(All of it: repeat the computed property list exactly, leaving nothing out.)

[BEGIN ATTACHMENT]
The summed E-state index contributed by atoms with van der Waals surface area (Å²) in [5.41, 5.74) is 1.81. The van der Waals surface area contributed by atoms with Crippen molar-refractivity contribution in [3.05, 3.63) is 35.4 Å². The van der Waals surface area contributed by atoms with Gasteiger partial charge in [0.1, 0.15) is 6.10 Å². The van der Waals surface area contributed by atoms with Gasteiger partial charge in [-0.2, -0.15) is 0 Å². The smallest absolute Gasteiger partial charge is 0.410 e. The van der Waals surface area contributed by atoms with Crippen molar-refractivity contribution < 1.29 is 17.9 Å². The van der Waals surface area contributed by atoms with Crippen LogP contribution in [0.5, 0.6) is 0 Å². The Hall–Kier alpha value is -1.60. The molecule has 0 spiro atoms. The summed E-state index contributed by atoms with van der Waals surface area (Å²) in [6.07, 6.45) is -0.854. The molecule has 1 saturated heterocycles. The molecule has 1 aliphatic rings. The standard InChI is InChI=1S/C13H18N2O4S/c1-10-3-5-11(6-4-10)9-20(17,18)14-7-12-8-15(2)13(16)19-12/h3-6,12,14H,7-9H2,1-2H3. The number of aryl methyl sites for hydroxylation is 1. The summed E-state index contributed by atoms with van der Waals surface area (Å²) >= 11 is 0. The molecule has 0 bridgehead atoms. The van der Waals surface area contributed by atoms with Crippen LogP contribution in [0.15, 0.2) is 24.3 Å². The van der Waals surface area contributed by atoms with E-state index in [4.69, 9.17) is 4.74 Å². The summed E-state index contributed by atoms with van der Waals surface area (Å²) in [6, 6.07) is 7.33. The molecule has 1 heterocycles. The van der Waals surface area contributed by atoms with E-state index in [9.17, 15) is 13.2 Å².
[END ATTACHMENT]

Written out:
The summed E-state index contributed by atoms with van der Waals surface area (Å²) in [5.41, 5.74) is 1.81. The van der Waals surface area contributed by atoms with Crippen molar-refractivity contribution in [3.05, 3.63) is 35.4 Å². The van der Waals surface area contributed by atoms with Gasteiger partial charge in [0.1, 0.15) is 6.10 Å². The van der Waals surface area contributed by atoms with Gasteiger partial charge in [-0.2, -0.15) is 0 Å². The smallest absolute Gasteiger partial charge is 0.410 e. The van der Waals surface area contributed by atoms with Crippen molar-refractivity contribution < 1.29 is 17.9 Å². The van der Waals surface area contributed by atoms with Crippen LogP contribution in [0.5, 0.6) is 0 Å². The Hall–Kier alpha value is -1.60. The molecule has 0 spiro atoms. The summed E-state index contributed by atoms with van der Waals surface area (Å²) in [6.07, 6.45) is -0.854. The molecule has 1 saturated heterocycles. The molecule has 1 aliphatic rings. The standard InChI is InChI=1S/C13H18N2O4S/c1-10-3-5-11(6-4-10)9-20(17,18)14-7-12-8-15(2)13(16)19-12/h3-6,12,14H,7-9H2,1-2H3. The number of aryl methyl sites for hydroxylation is 1. The summed E-state index contributed by atoms with van der Waals surface area (Å²) >= 11 is 0. The molecule has 0 bridgehead atoms. The van der Waals surface area contributed by atoms with Crippen LogP contribution in [0.15, 0.2) is 24.3 Å². The van der Waals surface area contributed by atoms with E-state index in [4.69, 9.17) is 4.74 Å². The summed E-state index contributed by atoms with van der Waals surface area (Å²) in [6, 6.07) is 7.33. The molecule has 1 heterocycles. The van der Waals surface area contributed by atoms with E-state index in [9.17, 15) is 13.2 Å².